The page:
This Panasonic HC-V770 camcorder is a good choice if you want a simple, high-quality camcorder. It’s a budget camera, but it has several features and characteristics that other versions don’t have.
The HC-V770 has a long battery life, with over three and a half hours of filming time (with a decent memory card, of course). The camera does feature an eco-mode that switches it off after 15 minutes. However, this can be turned off while shooting till the battery dies.
The HC-WiFi V770’s capability is perhaps the most appealing feature for podcasters. Use the camera’s NFC technology to instantly connect to a phone or laptop – even if your phone doesn’t have NFC (although it probably does). You may operate the camera and watch a live feed from your phone or laptop while shooting with the Panasonic Image App. You may also broadcast full-HD live broadcasts with USTREAM.
This Canon VIXIA G50 looks a lot like the one Joe Rogan uses in his podcast recordings. To put it another way, it’s a professional decision. Even in low-light situations, you’ll be able to record super-crisp 4K video and capture what you need. With a battery life that lasts up to six hours, you’ll be able to record whole podcasts – or even back-to-back episodes – with ease. Plus, thanks to the G50’s clean HDMI output, you can use it as a live streaming camera without any additional equipment.
Using YouTube as a Podcasting Platform
There’s no denying that podcasts are becoming increasingly popular. However, let’s face it: YouTube is massive.
According to Google, approximately 1.9 billion people visit YouTube every month. That translates to about 30% of all Internet users. (At least, that’s what Google says.)
In a nutshell, YouTube has the potential to catapult your audience growth. Sure, you could submit your podcast’s audio instead of a static image, but you’d miss out on the benefits I mentioned above.
Similarly, you won’t expand if you don’t advertise your podcast on other social media platforms. You have several options for spreading the word, but social media offers the lowest entrance barrier.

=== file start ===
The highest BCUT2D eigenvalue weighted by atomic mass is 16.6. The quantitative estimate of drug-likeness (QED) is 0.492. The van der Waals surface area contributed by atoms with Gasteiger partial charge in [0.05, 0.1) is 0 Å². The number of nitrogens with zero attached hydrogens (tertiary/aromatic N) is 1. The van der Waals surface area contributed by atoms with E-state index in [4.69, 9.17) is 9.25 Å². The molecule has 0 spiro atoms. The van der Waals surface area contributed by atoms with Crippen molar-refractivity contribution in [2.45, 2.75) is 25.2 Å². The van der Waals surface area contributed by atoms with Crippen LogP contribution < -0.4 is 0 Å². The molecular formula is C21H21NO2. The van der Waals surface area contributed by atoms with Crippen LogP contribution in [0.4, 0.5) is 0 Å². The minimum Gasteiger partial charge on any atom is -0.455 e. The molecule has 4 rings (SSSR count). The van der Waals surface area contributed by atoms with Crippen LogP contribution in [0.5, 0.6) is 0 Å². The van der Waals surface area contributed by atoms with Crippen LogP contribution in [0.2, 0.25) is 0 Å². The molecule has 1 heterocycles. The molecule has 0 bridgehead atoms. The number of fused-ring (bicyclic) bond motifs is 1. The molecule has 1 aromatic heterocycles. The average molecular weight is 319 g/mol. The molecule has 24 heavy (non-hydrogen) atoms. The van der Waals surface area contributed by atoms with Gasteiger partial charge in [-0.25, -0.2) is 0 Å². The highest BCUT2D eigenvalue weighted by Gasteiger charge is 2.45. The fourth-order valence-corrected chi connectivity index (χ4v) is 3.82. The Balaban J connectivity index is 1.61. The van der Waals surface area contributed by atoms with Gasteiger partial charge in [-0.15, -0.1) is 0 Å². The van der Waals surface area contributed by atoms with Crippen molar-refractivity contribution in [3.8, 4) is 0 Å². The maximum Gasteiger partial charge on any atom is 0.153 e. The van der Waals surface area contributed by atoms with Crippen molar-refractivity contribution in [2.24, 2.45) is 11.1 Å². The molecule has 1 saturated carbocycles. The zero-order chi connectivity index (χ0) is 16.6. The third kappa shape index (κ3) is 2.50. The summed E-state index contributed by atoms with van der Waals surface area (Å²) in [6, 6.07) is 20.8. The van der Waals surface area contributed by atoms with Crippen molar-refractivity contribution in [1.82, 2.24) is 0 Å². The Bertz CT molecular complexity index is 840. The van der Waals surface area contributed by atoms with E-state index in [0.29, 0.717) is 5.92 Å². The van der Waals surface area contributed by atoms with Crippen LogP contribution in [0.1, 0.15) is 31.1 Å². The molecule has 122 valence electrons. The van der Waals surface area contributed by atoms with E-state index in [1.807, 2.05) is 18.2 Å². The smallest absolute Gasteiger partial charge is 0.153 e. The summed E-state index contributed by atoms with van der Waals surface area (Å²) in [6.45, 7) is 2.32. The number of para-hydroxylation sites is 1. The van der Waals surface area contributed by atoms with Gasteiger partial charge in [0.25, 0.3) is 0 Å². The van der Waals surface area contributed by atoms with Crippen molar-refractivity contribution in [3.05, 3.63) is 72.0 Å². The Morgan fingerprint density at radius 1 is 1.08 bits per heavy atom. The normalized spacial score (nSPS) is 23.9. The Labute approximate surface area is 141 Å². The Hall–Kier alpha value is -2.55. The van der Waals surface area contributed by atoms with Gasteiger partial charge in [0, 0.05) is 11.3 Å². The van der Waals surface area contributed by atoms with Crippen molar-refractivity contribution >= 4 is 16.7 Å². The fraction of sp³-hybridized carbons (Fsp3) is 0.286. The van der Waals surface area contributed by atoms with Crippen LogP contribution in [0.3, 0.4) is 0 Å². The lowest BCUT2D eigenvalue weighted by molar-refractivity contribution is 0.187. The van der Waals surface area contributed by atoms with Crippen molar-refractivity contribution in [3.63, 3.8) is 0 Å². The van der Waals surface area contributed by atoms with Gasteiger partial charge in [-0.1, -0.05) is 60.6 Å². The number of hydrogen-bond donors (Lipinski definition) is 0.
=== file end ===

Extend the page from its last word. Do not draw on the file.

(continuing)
The problem is that social media is designed for video rather than audio. Every video post’s audio is muted by default. If you’re attempting to advertise your new audio-only show, this isn’t great.
Audiograms have made this problem a little simpler to handle, but a full-fledged video podcast is a superior option.
Why? Because you now have more choices.
For example, you’ll want to publish about new or forthcoming concerts several times. After filming a video podcast, you’ll have excess footage that you may edit into small, shareable parts. You’ll also be able to share behind-the-scenes footage.
Adding diversity to your marketing might help customers stay engaged and intrigued.
Another advantage of conducting a video show is that you can film it live. Most major platforms make it simple to begin streaming. Furthermore, many enjoy listening to live podcasts. Because your audience may interact with you at the moment, it generates a sense of inclusion.
Related Reading: How to get a YouTube sponsor – See Here
So, should you go ahead and do it? It’s ultimately up to you. Yes, there are apparent, proven benefits to moving your podcast to the digital screen if you have the time and financial means to spend.
However, if you’re just getting started, a video podcast might not be feasible. And that’s just OK—the essential thing to focus on in the beginning — or at any time-is your show’s quality. In the end, that’s what sets you apart from the rest of the podcasting industry.